Josh Verges / St. Paul Pioneer Press
ST. PAUL—Several University of Minnesota buildings soon could get new names as leaders confront the school's racist history. President Eric Kaler this week called for a new task force composed of faculty, staff and students to bring him specific recommendations for name changes by Nov. 15. That group will pick up on the work of a committee Kaler convened last September to "guide our thinking about appropriate modern responses to historical issues on our campuses." A library exhibit highlighting discriminatory housing practices on campus inspired the look back.
MINNEAPOLIS — University of Minnesota leaders plan to ask the Legislature for an additional $87 million next biennium with no promises for how they'll spend it. That would represent a 6.7 percent increase to the two-year, $1.3 billion base appropriation the U regularly gets from the state. "We think it's attainable," Finance Vice President Brian Burnett said.
MINNEAPOLIS — When Eric Kaler leaves his job next year as University of Minnesota president, he'll keep his salary and retirement benefits for a year. Kaler is moving into an ambassador and fundraising role for the U next summer, one year before his contract was to expire. The Board of Regents approved an amended contract Thursday, Aug. 9, that preserves, for that final year, Kaler's $625,250 presidential salary and $325,000 supplemental retirement contribution.
MINNEAPOLIS — Minnesota State leaders will spend several months and $300,000 learning from trailblazers outside of higher education in hopes of inspiring innovation across the 375,000-student system. Chancellor Devinder Malhotra and Board of Trustees chairman Michael Vekich this week said the system must take risks and try new things in the face of slumping state investment and declining public confidence in higher education. Innovation, Malhotra said, is "critical to our future."
COLLEGEVILLE, Minn.—An alumnus who gave $300,000 to St. John's University wants the money back, but the school says it doesn't have the authority. California attorney Roger Lindmark says the Collegeville, Minn., institution has mismanaged his gifts by awarding endowed funds to several students who didn't earn them. "Universities need to learn there are consequences when they don't do their job in fulfilling the parameters of an endowment set up for a specific purpose," he wrote in a 2017 letter to the school's president.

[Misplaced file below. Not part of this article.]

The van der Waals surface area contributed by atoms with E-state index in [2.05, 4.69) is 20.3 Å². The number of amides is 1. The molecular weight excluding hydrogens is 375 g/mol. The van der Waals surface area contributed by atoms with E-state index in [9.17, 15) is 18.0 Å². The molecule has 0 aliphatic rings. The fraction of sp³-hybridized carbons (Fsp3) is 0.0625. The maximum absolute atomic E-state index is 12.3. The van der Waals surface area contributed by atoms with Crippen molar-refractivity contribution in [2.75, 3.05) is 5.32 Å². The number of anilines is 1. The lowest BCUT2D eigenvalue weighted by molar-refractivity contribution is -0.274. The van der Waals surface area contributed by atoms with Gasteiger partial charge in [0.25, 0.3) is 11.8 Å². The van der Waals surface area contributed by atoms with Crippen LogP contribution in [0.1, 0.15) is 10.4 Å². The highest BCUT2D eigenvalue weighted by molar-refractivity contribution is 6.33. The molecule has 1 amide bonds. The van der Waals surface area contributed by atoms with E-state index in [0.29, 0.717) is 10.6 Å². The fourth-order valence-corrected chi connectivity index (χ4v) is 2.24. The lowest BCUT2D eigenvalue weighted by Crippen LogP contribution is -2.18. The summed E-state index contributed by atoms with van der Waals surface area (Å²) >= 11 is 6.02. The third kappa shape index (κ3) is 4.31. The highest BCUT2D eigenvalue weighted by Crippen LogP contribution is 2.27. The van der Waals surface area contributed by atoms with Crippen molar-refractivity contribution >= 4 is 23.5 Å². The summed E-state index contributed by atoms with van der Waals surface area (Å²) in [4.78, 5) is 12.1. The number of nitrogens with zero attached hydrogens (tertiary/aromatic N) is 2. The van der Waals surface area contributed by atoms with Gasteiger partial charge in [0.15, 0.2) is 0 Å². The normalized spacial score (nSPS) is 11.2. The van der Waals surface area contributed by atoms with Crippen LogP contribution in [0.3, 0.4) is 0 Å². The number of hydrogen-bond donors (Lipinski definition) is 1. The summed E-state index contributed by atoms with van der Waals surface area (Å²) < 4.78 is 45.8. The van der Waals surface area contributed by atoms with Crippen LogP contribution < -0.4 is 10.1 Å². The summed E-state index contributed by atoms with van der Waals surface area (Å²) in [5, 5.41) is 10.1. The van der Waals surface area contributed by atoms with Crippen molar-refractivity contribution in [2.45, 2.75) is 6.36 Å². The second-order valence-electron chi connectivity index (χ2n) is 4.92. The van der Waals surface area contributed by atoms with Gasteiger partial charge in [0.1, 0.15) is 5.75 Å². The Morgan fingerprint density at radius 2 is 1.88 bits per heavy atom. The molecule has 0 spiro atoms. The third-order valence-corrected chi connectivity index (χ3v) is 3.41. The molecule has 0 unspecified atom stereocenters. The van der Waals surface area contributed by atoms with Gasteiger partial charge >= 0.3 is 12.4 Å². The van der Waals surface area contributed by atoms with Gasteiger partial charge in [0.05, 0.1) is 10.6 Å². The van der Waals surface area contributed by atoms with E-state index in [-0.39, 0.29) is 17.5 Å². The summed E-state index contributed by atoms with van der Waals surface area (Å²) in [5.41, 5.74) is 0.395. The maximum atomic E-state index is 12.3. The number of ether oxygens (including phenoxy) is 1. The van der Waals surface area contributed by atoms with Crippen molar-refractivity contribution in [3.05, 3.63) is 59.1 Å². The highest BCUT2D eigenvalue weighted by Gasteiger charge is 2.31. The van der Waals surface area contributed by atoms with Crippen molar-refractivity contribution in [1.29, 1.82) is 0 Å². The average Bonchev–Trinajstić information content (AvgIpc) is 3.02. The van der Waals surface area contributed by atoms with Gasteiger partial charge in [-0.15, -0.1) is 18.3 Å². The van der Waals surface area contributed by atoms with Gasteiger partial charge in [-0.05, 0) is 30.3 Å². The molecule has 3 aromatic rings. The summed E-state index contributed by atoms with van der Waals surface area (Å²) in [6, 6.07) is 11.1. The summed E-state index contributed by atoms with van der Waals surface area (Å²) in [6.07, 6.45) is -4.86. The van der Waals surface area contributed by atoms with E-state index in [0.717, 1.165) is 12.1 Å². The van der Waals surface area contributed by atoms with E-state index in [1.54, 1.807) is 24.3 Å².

ST. PAUL—A class-action lawsuit that seeks to desegregate Twin Cities-area public schools can move forward, the Minnesota Supreme Court said Wednesday, July 25. The parent plaintiffs in Cruz-Guzman v. State of Minnesota argue the state has enabled racial segregation in the seven-county metro area by allowing single-race charter schools and letting families enroll outside their assigned schools and school districts. The resulting segregated schools, they say, fail to provide an adequate education to students of color.
ST. PAUL — The bankruptcy estate for McNally Smith College of Music will have nearly $1 million to distribute to creditors following the sale of the downtown St. Paul building and music equipment. A three-day auction of recording equipment, amplifiers, musical instruments and more brought in $909,175 last week, according to a preliminary report to the bankruptcy trustee. The estate previously received another $60,000 for items in the college cafeteria and auditorium.
MINNEAPOLIS — The University of Minnesota says students who can't get into its increasingly selective Twin Cities flagship will be steered to the four coordinate campuses as the system looks to grow by 3,000 undergraduates over the next six years. The Twin Cities campus accounts for 71 percent of the system's 44,544 degree-seeking undergraduates. But the campuses in Duluth, Crookston, Morris and Rochester must bear 69 percent of the enrollment growth in order for the system to meet its 2024 target.
HUDSON, Wis. — The husband of a former St. Paul school administrator who played a role in stealing money from their church joined his wife in being sentenced Monday. Michael LaVenture, 47, of Roberts, Wis., pleaded no contest to three misdemeanor theft charges under a deal that will let him work to pay back New Centerville United Methodist Church. However, he'll spend one month in jail with work release each of the next three years.
ST. PAUL—Four St. Paul Public Schools teachers say they fear for their jobs after reporting a colleague for numerous incidents of sexual harassment. Teacher Bruce Goodwin was suspended for two days in November 2015 after admitting he sent a woman co-worker at Ben Mays Elementary a photo of his penis with the caption, "Make it grow please," according to a discipline letter the district released in response to a records request. Goodwin also admitted he repeatedly solicited hugs from a second woman teacher at the school.